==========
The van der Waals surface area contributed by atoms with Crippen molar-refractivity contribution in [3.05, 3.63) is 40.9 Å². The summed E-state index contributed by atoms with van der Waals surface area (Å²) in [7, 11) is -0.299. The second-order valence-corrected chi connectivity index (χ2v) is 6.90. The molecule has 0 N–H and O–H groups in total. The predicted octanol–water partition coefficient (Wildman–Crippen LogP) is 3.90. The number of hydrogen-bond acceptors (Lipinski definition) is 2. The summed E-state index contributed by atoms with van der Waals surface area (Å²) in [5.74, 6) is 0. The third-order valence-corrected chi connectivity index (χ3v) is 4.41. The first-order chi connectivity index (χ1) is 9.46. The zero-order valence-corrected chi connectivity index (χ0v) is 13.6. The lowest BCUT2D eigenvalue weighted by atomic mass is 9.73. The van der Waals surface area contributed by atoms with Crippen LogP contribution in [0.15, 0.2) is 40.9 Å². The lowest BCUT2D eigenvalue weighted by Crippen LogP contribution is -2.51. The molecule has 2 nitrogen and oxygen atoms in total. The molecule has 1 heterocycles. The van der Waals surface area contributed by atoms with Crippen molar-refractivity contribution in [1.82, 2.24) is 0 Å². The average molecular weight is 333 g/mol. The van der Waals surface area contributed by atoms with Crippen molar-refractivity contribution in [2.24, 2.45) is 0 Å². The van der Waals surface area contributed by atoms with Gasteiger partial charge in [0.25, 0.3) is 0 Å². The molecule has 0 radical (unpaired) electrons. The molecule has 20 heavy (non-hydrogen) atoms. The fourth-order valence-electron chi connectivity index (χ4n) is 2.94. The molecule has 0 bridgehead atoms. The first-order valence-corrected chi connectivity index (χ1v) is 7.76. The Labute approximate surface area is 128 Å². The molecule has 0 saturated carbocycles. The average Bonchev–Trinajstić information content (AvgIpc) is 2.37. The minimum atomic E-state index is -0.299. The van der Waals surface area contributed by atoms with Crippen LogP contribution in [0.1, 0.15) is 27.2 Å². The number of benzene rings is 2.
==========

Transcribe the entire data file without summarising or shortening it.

The van der Waals surface area contributed by atoms with Crippen molar-refractivity contribution in [3.05, 3.63) is 40.9 Å². The summed E-state index contributed by atoms with van der Waals surface area (Å²) in [7, 11) is -0.299. The second-order valence-corrected chi connectivity index (χ2v) is 6.90. The molecule has 0 N–H and O–H groups in total. The predicted octanol–water partition coefficient (Wildman–Crippen LogP) is 3.90. The number of hydrogen-bond acceptors (Lipinski definition) is 2. The summed E-state index contributed by atoms with van der Waals surface area (Å²) in [5.74, 6) is 0. The third-order valence-corrected chi connectivity index (χ3v) is 4.41. The first-order chi connectivity index (χ1) is 9.46. The zero-order valence-corrected chi connectivity index (χ0v) is 13.6. The lowest BCUT2D eigenvalue weighted by atomic mass is 9.73. The van der Waals surface area contributed by atoms with Crippen LogP contribution in [0.15, 0.2) is 40.9 Å². The lowest BCUT2D eigenvalue weighted by Crippen LogP contribution is -2.51. The molecule has 2 nitrogen and oxygen atoms in total. The molecule has 1 heterocycles. The van der Waals surface area contributed by atoms with Crippen molar-refractivity contribution in [1.82, 2.24) is 0 Å². The average molecular weight is 333 g/mol. The van der Waals surface area contributed by atoms with Crippen molar-refractivity contribution in [2.24, 2.45) is 0 Å². The van der Waals surface area contributed by atoms with Gasteiger partial charge in [0.25, 0.3) is 0 Å². The molecule has 0 radical (unpaired) electrons. The molecule has 20 heavy (non-hydrogen) atoms. The fourth-order valence-electron chi connectivity index (χ4n) is 2.94. The molecule has 0 bridgehead atoms. The first-order valence-corrected chi connectivity index (χ1v) is 7.76. The Labute approximate surface area is 128 Å². The molecule has 0 saturated carbocycles. The average Bonchev–Trinajstić information content (AvgIpc) is 2.37. The minimum atomic E-state index is -0.299. The van der Waals surface area contributed by atoms with Crippen LogP contribution in [0.1, 0.15) is 27.2 Å². The number of benzene rings is 2.